Raspberry Pi powered supercomputer opens way for educators
Source: Professor Simon Cox Teaching students how to assemble a modern supercomputer has not been simple or economical, but thanks to the Raspberry Pi, students at Southampton University will now be able to work with a low cost supercomputer cluster where they can learn the techniques involved hands on. Professor Simon Cox of the University's Computational Engineering Department and a team of students put together 64 Raspberry Pis running the Raspbian variant of Debian Linux and a port of MPICH2, the portable Message Passing Interface software, to create a computing cluster.
The cluster, excluding the Ethernet switches that connect the boards together, costs under £2,500 and, with 16GB Class 10 SD cards in each Pi, has a terabyte of storage and is able to run off a single 13 Amp mains socket. A more traditional computational cluster would have used 64 PC class or greater systems, each using its own mains socket and taking up far more space; using Raspberry Pi boards brings the endeavour down to classroom scale.
Source: Professor Simon Cox Given the size of the boards, racking them was going to be somewhat difficult, but with the specialist Lego support from his son James, Professor Cox's team created a Lego based rack custom built for the Raspberry Pis. Then, using Python Tools for Visual Studio, they created the first test application for the "Iridis-Pi" supercomputer to calculate, appropriately, the value of Pi.
Professor Cox told The H that they've done no systematic testing of the system as yet; however, the Raspberry Pi Foundation estimates the CPU power of a single Pi at around that of a 300 Mhz Pentium II. "The processor is probably not the place to get performance from on the Pi. There is much more on the graphics side" says Cox, noting that people are starting to look at exploiting that. The core OS is still being tuned up, but Cox notes that the 100Mb Ethernet on the Pi actually hangs off the USB interface, which may limit the rate at which the boards can talk to each other.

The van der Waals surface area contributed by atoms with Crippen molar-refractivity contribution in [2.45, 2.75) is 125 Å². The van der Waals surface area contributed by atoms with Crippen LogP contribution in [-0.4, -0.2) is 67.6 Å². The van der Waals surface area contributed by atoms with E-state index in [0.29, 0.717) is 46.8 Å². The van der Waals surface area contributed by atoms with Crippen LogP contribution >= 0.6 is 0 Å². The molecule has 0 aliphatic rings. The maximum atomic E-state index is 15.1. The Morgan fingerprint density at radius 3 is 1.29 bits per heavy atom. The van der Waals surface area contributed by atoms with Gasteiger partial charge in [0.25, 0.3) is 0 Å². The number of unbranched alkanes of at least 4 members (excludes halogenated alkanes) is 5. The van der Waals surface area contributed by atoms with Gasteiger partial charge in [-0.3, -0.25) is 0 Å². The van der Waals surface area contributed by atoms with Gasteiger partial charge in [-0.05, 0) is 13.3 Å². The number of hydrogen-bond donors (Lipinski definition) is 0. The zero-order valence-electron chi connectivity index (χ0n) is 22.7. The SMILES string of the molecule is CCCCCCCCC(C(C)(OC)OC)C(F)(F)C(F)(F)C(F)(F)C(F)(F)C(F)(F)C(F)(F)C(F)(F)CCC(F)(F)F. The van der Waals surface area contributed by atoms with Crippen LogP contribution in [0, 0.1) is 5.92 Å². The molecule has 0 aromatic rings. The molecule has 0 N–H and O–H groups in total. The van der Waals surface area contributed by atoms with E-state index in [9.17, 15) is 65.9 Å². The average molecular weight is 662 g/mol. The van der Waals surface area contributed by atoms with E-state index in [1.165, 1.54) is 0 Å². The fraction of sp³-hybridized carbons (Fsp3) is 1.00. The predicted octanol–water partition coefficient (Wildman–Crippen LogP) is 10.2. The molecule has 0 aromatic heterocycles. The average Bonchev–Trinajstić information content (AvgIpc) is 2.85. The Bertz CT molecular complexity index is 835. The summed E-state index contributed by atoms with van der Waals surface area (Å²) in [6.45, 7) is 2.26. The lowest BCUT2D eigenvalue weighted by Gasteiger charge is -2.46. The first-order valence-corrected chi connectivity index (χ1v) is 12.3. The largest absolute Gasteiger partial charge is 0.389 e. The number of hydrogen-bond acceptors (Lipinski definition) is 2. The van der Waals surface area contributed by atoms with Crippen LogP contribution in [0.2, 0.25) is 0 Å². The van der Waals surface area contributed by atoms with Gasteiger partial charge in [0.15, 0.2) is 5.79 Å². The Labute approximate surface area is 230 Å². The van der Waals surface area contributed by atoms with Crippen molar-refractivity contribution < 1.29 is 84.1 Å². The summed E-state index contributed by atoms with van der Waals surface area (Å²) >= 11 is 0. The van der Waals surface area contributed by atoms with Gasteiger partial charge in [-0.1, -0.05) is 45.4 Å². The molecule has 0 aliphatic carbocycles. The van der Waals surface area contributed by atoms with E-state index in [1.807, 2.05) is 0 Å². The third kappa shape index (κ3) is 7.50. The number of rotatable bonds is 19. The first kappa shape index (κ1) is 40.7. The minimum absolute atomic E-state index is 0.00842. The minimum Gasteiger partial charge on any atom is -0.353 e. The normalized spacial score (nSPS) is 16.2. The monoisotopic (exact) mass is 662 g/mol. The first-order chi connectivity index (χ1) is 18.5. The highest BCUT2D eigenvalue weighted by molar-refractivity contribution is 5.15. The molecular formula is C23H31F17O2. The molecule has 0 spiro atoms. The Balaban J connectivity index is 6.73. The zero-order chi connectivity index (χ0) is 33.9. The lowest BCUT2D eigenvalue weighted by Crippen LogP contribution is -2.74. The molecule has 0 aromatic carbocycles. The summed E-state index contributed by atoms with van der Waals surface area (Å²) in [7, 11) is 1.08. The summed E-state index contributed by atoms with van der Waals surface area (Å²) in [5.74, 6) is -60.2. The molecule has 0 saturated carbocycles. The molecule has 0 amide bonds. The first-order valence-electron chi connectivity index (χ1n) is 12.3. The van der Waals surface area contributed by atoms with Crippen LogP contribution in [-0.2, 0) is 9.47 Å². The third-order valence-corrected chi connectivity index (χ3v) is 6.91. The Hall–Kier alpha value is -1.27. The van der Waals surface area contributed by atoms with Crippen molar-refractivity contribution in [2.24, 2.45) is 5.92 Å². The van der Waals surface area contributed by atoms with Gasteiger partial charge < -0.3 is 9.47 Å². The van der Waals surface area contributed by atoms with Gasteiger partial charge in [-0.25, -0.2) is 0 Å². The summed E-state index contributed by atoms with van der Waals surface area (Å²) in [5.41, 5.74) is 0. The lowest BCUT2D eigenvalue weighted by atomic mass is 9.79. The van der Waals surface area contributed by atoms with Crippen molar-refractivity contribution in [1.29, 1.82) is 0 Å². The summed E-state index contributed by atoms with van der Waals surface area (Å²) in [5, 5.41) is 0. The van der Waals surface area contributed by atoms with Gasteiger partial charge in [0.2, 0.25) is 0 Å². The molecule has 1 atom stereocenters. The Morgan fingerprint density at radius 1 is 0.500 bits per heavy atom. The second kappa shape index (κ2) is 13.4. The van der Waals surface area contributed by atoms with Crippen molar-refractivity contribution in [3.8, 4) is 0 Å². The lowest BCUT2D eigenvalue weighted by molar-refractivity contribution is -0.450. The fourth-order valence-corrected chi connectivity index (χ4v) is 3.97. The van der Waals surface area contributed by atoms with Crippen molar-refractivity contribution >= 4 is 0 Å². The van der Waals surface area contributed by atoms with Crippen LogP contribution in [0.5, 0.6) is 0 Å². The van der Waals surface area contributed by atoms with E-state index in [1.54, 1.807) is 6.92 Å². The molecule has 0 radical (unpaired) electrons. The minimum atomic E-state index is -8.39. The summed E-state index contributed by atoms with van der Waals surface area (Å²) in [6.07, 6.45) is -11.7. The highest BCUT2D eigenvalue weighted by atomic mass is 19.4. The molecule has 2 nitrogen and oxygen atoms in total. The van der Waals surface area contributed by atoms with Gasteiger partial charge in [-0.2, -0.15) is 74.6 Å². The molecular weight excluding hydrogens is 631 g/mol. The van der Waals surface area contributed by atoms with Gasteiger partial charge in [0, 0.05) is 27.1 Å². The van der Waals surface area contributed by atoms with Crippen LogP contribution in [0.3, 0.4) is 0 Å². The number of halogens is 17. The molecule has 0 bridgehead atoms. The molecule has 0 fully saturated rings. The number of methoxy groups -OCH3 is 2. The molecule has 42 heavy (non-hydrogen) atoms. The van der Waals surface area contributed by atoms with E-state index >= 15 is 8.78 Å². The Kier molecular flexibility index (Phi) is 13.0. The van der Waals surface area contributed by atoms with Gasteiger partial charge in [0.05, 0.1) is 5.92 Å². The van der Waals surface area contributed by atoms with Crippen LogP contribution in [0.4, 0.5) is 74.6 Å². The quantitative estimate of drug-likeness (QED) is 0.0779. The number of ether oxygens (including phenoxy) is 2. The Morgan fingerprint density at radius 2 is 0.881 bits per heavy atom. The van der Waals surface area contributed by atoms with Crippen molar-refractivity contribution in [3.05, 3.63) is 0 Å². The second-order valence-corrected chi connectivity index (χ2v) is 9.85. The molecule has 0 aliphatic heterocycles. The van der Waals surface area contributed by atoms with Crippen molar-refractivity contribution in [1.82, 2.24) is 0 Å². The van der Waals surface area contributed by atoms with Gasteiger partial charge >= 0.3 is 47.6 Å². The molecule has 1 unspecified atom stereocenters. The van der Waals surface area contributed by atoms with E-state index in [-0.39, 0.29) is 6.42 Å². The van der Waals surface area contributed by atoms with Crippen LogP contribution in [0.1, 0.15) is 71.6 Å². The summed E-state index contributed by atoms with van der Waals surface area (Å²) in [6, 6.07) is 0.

Source: Professor Simon Cox In bringing the idea of computational clusters down to classroom scale, the project has given students the ability to learn about parallel programming at a price point previously unheard of and to create real applications running on raw hardware – it "brings a whole new generation that can be inspired and enabled to get into computational science and engineering". Cox says the team are now working to "really understand system performance and use other parts of the architecture in some innovative ways" and he hopes the project will inspire others to do something innovative with the idea themselves or use it to teach the next generation of engineers and scientists.
The project has its own page on the University web site that carries step by step instructions how to build a master copy of the Raspbian-based software for the nodes, how install MPI and how to create the custom images for the nodes. It also includes links to the tools used to create the applications that have been run on the Iridis-Pi system.